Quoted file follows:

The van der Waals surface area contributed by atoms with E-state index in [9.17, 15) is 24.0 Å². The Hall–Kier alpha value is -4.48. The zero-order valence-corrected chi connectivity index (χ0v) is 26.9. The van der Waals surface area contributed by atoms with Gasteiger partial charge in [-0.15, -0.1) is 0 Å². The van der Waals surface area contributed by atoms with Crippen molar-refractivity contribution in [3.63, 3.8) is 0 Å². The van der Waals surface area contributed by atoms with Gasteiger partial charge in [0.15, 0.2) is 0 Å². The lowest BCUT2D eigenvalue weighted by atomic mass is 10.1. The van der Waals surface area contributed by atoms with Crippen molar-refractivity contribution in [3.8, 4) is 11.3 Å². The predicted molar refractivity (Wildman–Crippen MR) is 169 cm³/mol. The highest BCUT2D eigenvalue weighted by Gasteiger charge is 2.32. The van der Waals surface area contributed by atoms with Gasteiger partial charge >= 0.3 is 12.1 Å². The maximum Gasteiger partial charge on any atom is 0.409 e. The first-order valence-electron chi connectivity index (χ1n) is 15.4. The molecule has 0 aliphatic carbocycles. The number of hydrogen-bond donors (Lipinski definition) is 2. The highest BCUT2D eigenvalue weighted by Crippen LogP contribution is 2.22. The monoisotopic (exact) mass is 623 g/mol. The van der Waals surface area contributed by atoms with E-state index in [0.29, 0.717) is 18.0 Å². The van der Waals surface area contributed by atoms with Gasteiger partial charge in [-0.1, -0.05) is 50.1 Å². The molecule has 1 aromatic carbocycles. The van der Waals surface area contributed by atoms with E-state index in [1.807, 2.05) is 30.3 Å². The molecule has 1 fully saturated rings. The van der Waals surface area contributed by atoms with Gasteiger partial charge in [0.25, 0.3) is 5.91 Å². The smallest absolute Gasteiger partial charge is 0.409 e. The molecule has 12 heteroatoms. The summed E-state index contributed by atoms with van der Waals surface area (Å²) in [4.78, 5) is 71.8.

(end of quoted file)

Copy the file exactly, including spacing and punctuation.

The van der Waals surface area contributed by atoms with E-state index in [9.17, 15) is 24.0 Å². The Hall–Kier alpha value is -4.48. The zero-order valence-corrected chi connectivity index (χ0v) is 26.9. The van der Waals surface area contributed by atoms with Gasteiger partial charge in [-0.15, -0.1) is 0 Å². The van der Waals surface area contributed by atoms with Crippen molar-refractivity contribution in [3.63, 3.8) is 0 Å². The van der Waals surface area contributed by atoms with Gasteiger partial charge in [0.15, 0.2) is 0 Å². The lowest BCUT2D eigenvalue weighted by atomic mass is 10.1. The van der Waals surface area contributed by atoms with Crippen molar-refractivity contribution in [3.8, 4) is 11.3 Å². The predicted molar refractivity (Wildman–Crippen MR) is 169 cm³/mol. The highest BCUT2D eigenvalue weighted by Gasteiger charge is 2.32. The van der Waals surface area contributed by atoms with Gasteiger partial charge >= 0.3 is 12.1 Å². The maximum Gasteiger partial charge on any atom is 0.409 e. The first-order valence-electron chi connectivity index (χ1n) is 15.4. The molecule has 0 aliphatic carbocycles. The number of hydrogen-bond donors (Lipinski definition) is 2. The highest BCUT2D eigenvalue weighted by Crippen LogP contribution is 2.22. The monoisotopic (exact) mass is 623 g/mol. The van der Waals surface area contributed by atoms with E-state index in [0.29, 0.717) is 18.0 Å². The van der Waals surface area contributed by atoms with Gasteiger partial charge in [-0.1, -0.05) is 50.1 Å². The molecule has 1 aromatic carbocycles. The van der Waals surface area contributed by atoms with E-state index in [1.807, 2.05) is 30.3 Å². The molecule has 1 fully saturated rings. The van der Waals surface area contributed by atoms with Gasteiger partial charge in [0.25, 0.3) is 5.91 Å². The smallest absolute Gasteiger partial charge is 0.409 e. The molecule has 12 heteroatoms. The summed E-state index contributed by atoms with van der Waals surface area (Å²) in [4.78, 5) is 71.8.